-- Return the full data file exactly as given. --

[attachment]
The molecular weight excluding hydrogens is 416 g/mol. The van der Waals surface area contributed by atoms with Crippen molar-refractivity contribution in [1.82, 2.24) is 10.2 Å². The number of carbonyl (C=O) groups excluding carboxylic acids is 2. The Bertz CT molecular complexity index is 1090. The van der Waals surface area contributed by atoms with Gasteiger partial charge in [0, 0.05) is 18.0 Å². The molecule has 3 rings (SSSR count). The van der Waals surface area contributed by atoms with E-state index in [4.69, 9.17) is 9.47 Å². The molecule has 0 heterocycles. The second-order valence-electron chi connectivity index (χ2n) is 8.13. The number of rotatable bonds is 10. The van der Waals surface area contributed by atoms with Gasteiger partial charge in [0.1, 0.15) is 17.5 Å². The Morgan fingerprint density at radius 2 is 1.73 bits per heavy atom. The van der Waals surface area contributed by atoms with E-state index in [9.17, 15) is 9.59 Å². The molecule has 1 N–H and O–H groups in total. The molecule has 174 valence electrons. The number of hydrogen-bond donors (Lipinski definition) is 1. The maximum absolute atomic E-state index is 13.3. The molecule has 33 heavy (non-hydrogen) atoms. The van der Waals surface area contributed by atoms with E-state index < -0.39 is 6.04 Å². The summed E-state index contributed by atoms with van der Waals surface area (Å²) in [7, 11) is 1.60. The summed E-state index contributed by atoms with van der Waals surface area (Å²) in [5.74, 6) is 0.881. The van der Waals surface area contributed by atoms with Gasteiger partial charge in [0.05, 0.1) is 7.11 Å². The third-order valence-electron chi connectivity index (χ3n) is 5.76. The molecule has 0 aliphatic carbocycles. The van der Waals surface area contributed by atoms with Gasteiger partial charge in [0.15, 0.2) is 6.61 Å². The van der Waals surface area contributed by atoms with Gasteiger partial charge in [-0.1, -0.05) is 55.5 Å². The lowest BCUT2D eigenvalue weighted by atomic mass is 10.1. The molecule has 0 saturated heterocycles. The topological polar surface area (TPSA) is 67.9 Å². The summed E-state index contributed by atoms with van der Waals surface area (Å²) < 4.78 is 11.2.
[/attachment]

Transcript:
The molecular weight excluding hydrogens is 416 g/mol. The van der Waals surface area contributed by atoms with Crippen molar-refractivity contribution in [1.82, 2.24) is 10.2 Å². The number of carbonyl (C=O) groups excluding carboxylic acids is 2. The Bertz CT molecular complexity index is 1090. The van der Waals surface area contributed by atoms with Gasteiger partial charge in [0, 0.05) is 18.0 Å². The molecule has 3 rings (SSSR count). The van der Waals surface area contributed by atoms with E-state index in [4.69, 9.17) is 9.47 Å². The molecule has 0 heterocycles. The second-order valence-electron chi connectivity index (χ2n) is 8.13. The number of rotatable bonds is 10. The van der Waals surface area contributed by atoms with Gasteiger partial charge in [0.1, 0.15) is 17.5 Å². The Morgan fingerprint density at radius 2 is 1.73 bits per heavy atom. The van der Waals surface area contributed by atoms with E-state index in [9.17, 15) is 9.59 Å². The molecule has 1 N–H and O–H groups in total. The molecule has 174 valence electrons. The number of hydrogen-bond donors (Lipinski definition) is 1. The maximum absolute atomic E-state index is 13.3. The molecule has 33 heavy (non-hydrogen) atoms. The van der Waals surface area contributed by atoms with E-state index < -0.39 is 6.04 Å². The summed E-state index contributed by atoms with van der Waals surface area (Å²) in [7, 11) is 1.60. The summed E-state index contributed by atoms with van der Waals surface area (Å²) in [5.74, 6) is 0.881. The van der Waals surface area contributed by atoms with Gasteiger partial charge in [0.05, 0.1) is 7.11 Å². The third-order valence-electron chi connectivity index (χ3n) is 5.76. The molecule has 0 aliphatic carbocycles. The van der Waals surface area contributed by atoms with Gasteiger partial charge in [0.15, 0.2) is 6.61 Å². The van der Waals surface area contributed by atoms with Gasteiger partial charge in [-0.1, -0.05) is 55.5 Å². The lowest BCUT2D eigenvalue weighted by atomic mass is 10.1. The molecule has 0 saturated heterocycles. The topological polar surface area (TPSA) is 67.9 Å². The summed E-state index contributed by atoms with van der Waals surface area (Å²) < 4.78 is 11.2.